Hidden at the bottom of Chortle today –and as far as we can make out unreported elsewhere on the web- is the announcement of a 9th series of My Family. Ninth? That’s…that’s….loads. That’s over taking Fools and Horses in standard episodes.
My Family baffles us. Is there anyone alive who actually rings it in the Radio Times, takes the phone off the hook, makes a nice cup of tea and settles down to half-hour of Harper family fun? Does anyone have My Family DVD marathons? It’s difficult to imagine, but somehow it’s been hogging the prime-time-limelight for the best part of a decade.
Thing is, when My Family first cropped up it wasn’t all that bad. It’s always nice to see Wolfy Smith back on the box, pre-BT Kris Marshall was a welcome addition to telly-land – we remember him getting laughs just for walking on screen in Love Actually- and the more Daniela Denby-Ashe the better as far as we’re concerned. It was a bit silly, had a classic farce-sitcom format that had been absent for a while, was reasonably well written and wiled away a half hour fairly amicably.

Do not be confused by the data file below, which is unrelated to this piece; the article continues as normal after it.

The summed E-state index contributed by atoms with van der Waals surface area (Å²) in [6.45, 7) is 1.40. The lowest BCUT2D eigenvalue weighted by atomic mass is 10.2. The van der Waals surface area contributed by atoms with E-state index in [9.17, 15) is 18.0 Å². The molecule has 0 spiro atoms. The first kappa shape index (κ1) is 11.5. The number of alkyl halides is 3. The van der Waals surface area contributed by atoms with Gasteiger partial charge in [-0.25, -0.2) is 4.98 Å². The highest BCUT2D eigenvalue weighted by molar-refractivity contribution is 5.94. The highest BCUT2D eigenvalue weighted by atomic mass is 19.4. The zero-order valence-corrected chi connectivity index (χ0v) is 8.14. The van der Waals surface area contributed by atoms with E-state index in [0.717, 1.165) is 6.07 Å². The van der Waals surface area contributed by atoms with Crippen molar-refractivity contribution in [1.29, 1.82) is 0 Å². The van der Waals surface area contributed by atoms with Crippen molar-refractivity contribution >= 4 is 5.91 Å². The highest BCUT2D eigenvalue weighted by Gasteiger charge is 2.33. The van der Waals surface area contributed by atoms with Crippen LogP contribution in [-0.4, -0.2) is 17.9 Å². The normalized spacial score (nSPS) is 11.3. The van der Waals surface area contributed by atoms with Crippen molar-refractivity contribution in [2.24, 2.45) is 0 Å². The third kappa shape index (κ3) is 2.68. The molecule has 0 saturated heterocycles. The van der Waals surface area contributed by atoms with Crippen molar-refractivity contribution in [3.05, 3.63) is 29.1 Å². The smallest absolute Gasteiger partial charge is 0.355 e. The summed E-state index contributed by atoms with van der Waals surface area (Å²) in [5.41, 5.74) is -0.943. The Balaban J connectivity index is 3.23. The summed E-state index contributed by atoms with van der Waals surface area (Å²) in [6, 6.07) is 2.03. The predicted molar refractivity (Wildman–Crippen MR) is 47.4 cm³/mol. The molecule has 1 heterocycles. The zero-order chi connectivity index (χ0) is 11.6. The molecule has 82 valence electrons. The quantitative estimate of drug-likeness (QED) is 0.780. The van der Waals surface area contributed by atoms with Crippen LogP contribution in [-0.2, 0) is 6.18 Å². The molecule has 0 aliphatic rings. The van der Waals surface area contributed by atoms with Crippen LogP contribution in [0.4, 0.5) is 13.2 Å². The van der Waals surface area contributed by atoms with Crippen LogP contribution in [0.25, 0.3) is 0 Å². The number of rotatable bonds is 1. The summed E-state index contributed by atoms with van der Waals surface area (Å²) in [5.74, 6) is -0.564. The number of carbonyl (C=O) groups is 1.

Eight years on and the scripts have got so hackneyed the principles are actually refusing to shoot them. This is Zoe Wanamaker talking to the Telegraph in March, 2007:
“What attracted me to the first scripts was that they had a slightly quirky, American Jewish quality to them. That's my humour. Critics absolutely hated it. The public liked it. But it's turned into a machine. Robert and I even refused at one point to do one, it was so bad. That caused a lot of problems, but we just felt it was not good enough. We had practically a football team of scriptwriters working on the last series”
But still they soldiered on, not-laughing all the way to the bank. And someone must have watched it, because here we are with a ninth successive outing. What else is there for the Harper family to do? They pole-vaulted the shark several years ago, none of the cast are really bothered anymore (Robert Lynsey and Zoe Wanamaker are established thesps, while your phone bill keeps Kris Marshall in moose for his lovely floppy fringe. Gabriel Thompson just sits there, glumly waiting for Daniel Radcliffe to be killed in a fire), it’s a flogged-out cash cow, cowering in the farmers yard waiting for the tragic inevitability/blessed relief found inside a metaphorical dog food tin.